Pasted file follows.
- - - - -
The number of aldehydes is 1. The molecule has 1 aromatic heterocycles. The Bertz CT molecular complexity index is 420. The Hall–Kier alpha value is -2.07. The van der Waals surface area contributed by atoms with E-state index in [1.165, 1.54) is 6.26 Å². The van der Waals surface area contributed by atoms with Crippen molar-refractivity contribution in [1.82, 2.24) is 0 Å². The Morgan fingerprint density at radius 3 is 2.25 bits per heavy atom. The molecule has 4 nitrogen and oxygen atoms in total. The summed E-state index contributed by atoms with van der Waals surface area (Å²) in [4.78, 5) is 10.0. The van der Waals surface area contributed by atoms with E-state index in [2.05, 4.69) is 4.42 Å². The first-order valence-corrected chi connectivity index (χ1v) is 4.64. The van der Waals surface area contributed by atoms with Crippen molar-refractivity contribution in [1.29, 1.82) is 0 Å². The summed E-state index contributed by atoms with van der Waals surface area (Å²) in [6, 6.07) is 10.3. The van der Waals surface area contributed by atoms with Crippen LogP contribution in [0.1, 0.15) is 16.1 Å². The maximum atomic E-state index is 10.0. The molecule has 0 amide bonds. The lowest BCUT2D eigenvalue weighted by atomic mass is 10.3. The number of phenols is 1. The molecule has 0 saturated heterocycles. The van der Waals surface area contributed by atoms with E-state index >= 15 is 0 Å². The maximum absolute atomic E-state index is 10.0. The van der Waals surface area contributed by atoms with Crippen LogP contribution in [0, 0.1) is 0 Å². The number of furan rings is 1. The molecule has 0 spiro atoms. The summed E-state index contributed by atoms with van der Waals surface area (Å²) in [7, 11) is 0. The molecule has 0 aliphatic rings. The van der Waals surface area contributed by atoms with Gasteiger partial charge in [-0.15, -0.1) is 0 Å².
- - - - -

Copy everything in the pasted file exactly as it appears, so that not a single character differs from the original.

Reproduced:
The number of aldehydes is 1. The molecule has 1 aromatic heterocycles. The Bertz CT molecular complexity index is 420. The Hall–Kier alpha value is -2.07. The van der Waals surface area contributed by atoms with E-state index in [1.165, 1.54) is 6.26 Å². The van der Waals surface area contributed by atoms with Crippen molar-refractivity contribution in [1.82, 2.24) is 0 Å². The Morgan fingerprint density at radius 3 is 2.25 bits per heavy atom. The molecule has 4 nitrogen and oxygen atoms in total. The summed E-state index contributed by atoms with van der Waals surface area (Å²) in [4.78, 5) is 10.0. The van der Waals surface area contributed by atoms with E-state index in [2.05, 4.69) is 4.42 Å². The first-order valence-corrected chi connectivity index (χ1v) is 4.64. The van der Waals surface area contributed by atoms with Crippen molar-refractivity contribution in [1.29, 1.82) is 0 Å². The summed E-state index contributed by atoms with van der Waals surface area (Å²) in [6, 6.07) is 10.3. The van der Waals surface area contributed by atoms with Crippen LogP contribution in [0.1, 0.15) is 16.1 Å². The maximum atomic E-state index is 10.0. The molecule has 0 amide bonds. The lowest BCUT2D eigenvalue weighted by atomic mass is 10.3. The number of phenols is 1. The molecule has 0 saturated heterocycles. The van der Waals surface area contributed by atoms with E-state index >= 15 is 0 Å². The maximum absolute atomic E-state index is 10.0. The van der Waals surface area contributed by atoms with Crippen LogP contribution in [0, 0.1) is 0 Å². The number of furan rings is 1. The molecule has 0 spiro atoms. The summed E-state index contributed by atoms with van der Waals surface area (Å²) in [7, 11) is 0. The molecule has 0 aliphatic rings. The van der Waals surface area contributed by atoms with Gasteiger partial charge in [-0.15, -0.1) is 0 Å².